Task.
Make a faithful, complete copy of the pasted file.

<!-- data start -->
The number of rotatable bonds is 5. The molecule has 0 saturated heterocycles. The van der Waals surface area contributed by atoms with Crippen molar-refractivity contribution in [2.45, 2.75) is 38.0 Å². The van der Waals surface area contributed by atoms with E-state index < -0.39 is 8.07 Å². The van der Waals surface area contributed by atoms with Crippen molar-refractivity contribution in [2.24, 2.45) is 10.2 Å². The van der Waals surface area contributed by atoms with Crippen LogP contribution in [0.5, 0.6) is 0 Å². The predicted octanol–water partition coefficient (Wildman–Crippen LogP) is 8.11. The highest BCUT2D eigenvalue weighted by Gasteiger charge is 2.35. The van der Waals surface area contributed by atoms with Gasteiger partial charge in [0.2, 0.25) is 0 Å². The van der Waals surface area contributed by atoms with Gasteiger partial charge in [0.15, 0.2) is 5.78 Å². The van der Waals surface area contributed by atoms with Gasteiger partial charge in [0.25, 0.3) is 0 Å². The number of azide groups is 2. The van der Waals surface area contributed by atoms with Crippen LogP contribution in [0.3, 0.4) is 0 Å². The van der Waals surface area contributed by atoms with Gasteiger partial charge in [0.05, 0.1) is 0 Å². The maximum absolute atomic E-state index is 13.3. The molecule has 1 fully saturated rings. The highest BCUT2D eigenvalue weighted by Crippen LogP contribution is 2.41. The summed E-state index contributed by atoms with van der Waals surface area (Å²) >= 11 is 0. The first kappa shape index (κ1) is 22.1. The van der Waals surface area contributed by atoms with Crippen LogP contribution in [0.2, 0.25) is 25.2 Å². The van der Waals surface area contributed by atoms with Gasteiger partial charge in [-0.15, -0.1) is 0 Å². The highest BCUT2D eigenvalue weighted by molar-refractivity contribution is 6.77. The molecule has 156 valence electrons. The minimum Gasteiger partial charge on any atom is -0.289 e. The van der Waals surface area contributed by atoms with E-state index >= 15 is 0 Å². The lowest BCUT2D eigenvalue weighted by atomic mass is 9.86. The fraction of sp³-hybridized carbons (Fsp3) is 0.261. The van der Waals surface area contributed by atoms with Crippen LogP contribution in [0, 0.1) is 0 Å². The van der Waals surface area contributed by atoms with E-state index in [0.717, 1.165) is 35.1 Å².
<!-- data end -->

The number of rotatable bonds is 5. The molecule has 0 saturated heterocycles. The van der Waals surface area contributed by atoms with Crippen molar-refractivity contribution in [2.45, 2.75) is 38.0 Å². The van der Waals surface area contributed by atoms with E-state index < -0.39 is 8.07 Å². The van der Waals surface area contributed by atoms with Crippen molar-refractivity contribution in [2.24, 2.45) is 10.2 Å². The van der Waals surface area contributed by atoms with Crippen LogP contribution in [0.5, 0.6) is 0 Å². The predicted octanol–water partition coefficient (Wildman–Crippen LogP) is 8.11. The highest BCUT2D eigenvalue weighted by Gasteiger charge is 2.35. The van der Waals surface area contributed by atoms with Gasteiger partial charge in [0.2, 0.25) is 0 Å². The van der Waals surface area contributed by atoms with Gasteiger partial charge in [0.15, 0.2) is 5.78 Å². The van der Waals surface area contributed by atoms with Gasteiger partial charge in [0.25, 0.3) is 0 Å². The number of azide groups is 2. The van der Waals surface area contributed by atoms with Crippen LogP contribution in [0.3, 0.4) is 0 Å². The van der Waals surface area contributed by atoms with Gasteiger partial charge in [0.05, 0.1) is 0 Å². The maximum absolute atomic E-state index is 13.3. The molecule has 1 fully saturated rings. The highest BCUT2D eigenvalue weighted by Crippen LogP contribution is 2.41. The summed E-state index contributed by atoms with van der Waals surface area (Å²) >= 11 is 0. The first kappa shape index (κ1) is 22.1. The van der Waals surface area contributed by atoms with Crippen LogP contribution in [0.2, 0.25) is 25.2 Å². The van der Waals surface area contributed by atoms with Gasteiger partial charge in [-0.15, -0.1) is 0 Å². The highest BCUT2D eigenvalue weighted by molar-refractivity contribution is 6.77. The molecule has 156 valence electrons. The minimum Gasteiger partial charge on any atom is -0.289 e. The van der Waals surface area contributed by atoms with E-state index >= 15 is 0 Å². The lowest BCUT2D eigenvalue weighted by atomic mass is 9.86. The fraction of sp³-hybridized carbons (Fsp3) is 0.261. The van der Waals surface area contributed by atoms with Crippen LogP contribution in [0, 0.1) is 0 Å². The van der Waals surface area contributed by atoms with E-state index in [0.717, 1.165) is 35.1 Å².